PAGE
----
For this episode of Passing Notes, I interviewed Kristi Mraz. Kristi is a prolific writer and teacher researcher. She has co-authored a number of books; including, Purposeful Play, A Mindset for Learning, and Kids 1st from Day 1. Kristi teaches in New York City Public Schools and supports teachers across the nation. You can find Kristi on Twitter @MrazKristi or on her blog www.kristimraz.com.
What questions/problem of practice do you have about the work you do with students?
What struggles/barriers exist for implementation of purposeful play in your classroom/school?
Do you view play as an important part of your educational practice? How does your planning provide evidence of this value?
How do you avoid the trap of cute?
Do you view play as a right or a privilege?
How are you bringing the energy of play to academics?
How do you use your play personality in your teaching/classroom environment?
For this episode of Passing Notes, I met with Casey Gwinn and Dr. Rick Cobb. Casey Gwinn is an attorney who led the nation in the creating the concept for Family Justice Centers. He is the current president of the Alliance of Hope, developed the model for Camp HOPE, and is the recent co-author of the book Hope Rising. Dr. Rick Cobb is the superintendent of Mid-Del Public Schools and is working to shift they dynamics within the school district and the larger community to support families through a trauma-informed lens.
On January 7, 2019, Dr. Cobb and his leadership team brought Casey Gwinn to speak to the entire district in the morning and community members in the afternoon. Dr. Cobb invited me to join the afternoon session and I wasn’t prepared for such an incredible afternoon of learning. Very thankful that both took them time to visit with me afterwards for this interview!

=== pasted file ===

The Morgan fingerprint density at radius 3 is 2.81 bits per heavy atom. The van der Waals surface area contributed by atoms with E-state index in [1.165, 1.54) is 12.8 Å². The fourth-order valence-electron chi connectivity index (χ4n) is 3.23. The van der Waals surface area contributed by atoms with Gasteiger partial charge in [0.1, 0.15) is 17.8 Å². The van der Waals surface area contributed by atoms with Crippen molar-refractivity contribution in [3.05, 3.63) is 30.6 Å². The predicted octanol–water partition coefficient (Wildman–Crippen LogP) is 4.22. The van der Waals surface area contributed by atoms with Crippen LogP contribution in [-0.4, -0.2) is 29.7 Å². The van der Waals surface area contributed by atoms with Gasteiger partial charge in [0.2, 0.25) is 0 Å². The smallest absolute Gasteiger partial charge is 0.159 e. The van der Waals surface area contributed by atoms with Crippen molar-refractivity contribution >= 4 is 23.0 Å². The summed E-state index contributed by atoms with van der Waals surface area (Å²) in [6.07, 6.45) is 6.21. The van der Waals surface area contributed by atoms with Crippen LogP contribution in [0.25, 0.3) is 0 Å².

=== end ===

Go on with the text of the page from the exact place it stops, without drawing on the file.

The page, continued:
Below are the questions I prepared for the interview:
What work do you and the Alliance for Hope International do?
Why is being trauma-informed an important community-wide endeavor?
What role does hope play in trauma-informed care?
What resources exist for teachers, principals? Communities?
What is happening today in your district?
What do you hope to accomplish with this work?
Where did the idea start? What preparation took place? What data was collected?
Why do you believe that this work is important for your district?
How has trauma impacted your district? Individual schools?
What strategies have you put in place throughout the district to ensure that trauma-informed care is taking place in individual classrooms?
In what other ways do you plan to include the community on your work focused around trauma?
What would happen to the overall mission of our work if ACEs were radically reduced in the population as a whole? What does a low-ACEs culture look like?
Resources that have impacted the work that you are doing in the Mid-Del District?
Trauma-Informed Teaching has become more and more of an important topic in our professional development in recent years. In this episode, I visit with Kristin Atchley about how trauma is impacting our students and ways teachers and schools can support families.
Kristin Atchley is the Executive Director of Counseling for the Oklahoma State Department of Education. She has been a school counselor and a student advocate for Moore and Norman Public Schools. Kristin has brought in a wave of trauma-informed practices throughout our state. She trains school personnel at all levels and planned/organized the first Trauma Summit in 2018. If you don’t already follow her on Twitter, I would strongly recommend it – @KristinAtchley.